How to Explore a Planet? You Need to be Airborne! #poem #poetry #NASA #MAR2020 #drone

NASA concept - helicopter on Mars

NASA concept of a helicopter on Mars

About to leave for Mars.
No, it cannot fly through space.
It hitchhikes for the ride.
Once its rover host
Touches down
And backs off quite a ways,
Will relay orders from the Earth,
To test it makes the grade.
Can solar cells keep it charged,
And keep it warm at night?
Can it rise three meters high
On a ninety second flight?
Then we’ll have a helicopter
On another world.
As thrilling
A capability
As any that I’ve heard.

Kate Rauner

It may seem like a small step, but Mars’ atmosphere is like flying 100,000 ft above Earth’s surface, about three times the height of commercial airplanes. Many outlets cover this element of the Mars 2020 mission, including Reuters


Europa-Best Chance to Find ET Life and Congress Says We Gotta Go #NASA #science #tech #solarsystem

Europa_mosaicWho says Congress can’t get anything done? They’ve told NASA “you gotta go,” could be as soon as 2022. Jupiter’s gravitational flexing generates a lot of heat inside the moon – enough for a 150 km deep water ocean to exist under the ice crust.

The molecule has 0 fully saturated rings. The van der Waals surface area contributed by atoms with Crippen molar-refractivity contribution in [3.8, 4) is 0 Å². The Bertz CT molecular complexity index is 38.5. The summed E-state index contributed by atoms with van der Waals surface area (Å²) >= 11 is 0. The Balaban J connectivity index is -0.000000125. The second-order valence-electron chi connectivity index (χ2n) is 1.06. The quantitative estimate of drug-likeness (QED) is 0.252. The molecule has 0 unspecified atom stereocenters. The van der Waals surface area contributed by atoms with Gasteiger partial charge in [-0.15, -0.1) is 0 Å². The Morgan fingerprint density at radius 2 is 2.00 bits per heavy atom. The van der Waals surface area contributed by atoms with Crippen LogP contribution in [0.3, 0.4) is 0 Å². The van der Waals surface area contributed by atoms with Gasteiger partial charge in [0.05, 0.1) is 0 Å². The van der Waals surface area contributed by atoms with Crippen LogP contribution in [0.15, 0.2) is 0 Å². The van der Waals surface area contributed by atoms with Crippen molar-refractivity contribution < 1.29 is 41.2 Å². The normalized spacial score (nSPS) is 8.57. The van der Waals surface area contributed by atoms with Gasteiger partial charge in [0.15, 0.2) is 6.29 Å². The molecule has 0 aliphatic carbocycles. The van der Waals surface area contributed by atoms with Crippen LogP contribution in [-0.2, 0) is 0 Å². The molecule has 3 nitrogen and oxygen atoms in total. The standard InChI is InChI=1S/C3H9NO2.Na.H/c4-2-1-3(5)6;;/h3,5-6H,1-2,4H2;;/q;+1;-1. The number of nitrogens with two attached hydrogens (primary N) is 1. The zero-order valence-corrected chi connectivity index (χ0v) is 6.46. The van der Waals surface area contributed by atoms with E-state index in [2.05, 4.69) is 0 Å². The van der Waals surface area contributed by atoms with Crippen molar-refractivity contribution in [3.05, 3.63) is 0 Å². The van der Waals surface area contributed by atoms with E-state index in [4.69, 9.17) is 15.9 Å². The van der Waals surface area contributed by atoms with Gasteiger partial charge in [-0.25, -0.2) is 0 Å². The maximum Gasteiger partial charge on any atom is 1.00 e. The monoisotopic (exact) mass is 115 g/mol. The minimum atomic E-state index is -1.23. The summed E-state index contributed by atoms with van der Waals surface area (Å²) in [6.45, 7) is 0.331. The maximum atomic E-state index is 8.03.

What’s more, rusty colored stains on the ice around the cracks suggest that the water is heavy in salts and minerals. Chemistry plus energy plus time—all of which Europa has in the right mix—may be all that is necessary to cook up life…

[A lander’s] ultimate goal would be to peer directly into the calmer waters of the ocean and perhaps even go swimming.

Congress is a blunt instrument, so I hope their requirements don’t hurt the mission. NASA still has problems to solve. But I can’t wait to find out what’s swimming in Europa’s seas.

Thanks to for the article and quote.

Mars Odyssey 15th Birthday #NASA #science #space #Mars

Not what Odyssey found on Mars - those must be tattoos on the princess - no way they'd stay in place as she moves

Not what Odyssey found on Mars – those must be tattoos on the princess – no way they’d stay in place as she moves

Odyssey launched on April 7 fifteen years ago. It was NASA’s 2001 space odyssey, named for the classic scifi novel, and became the longest-lived Mars spacecraft in history. It still has fuel for several more years.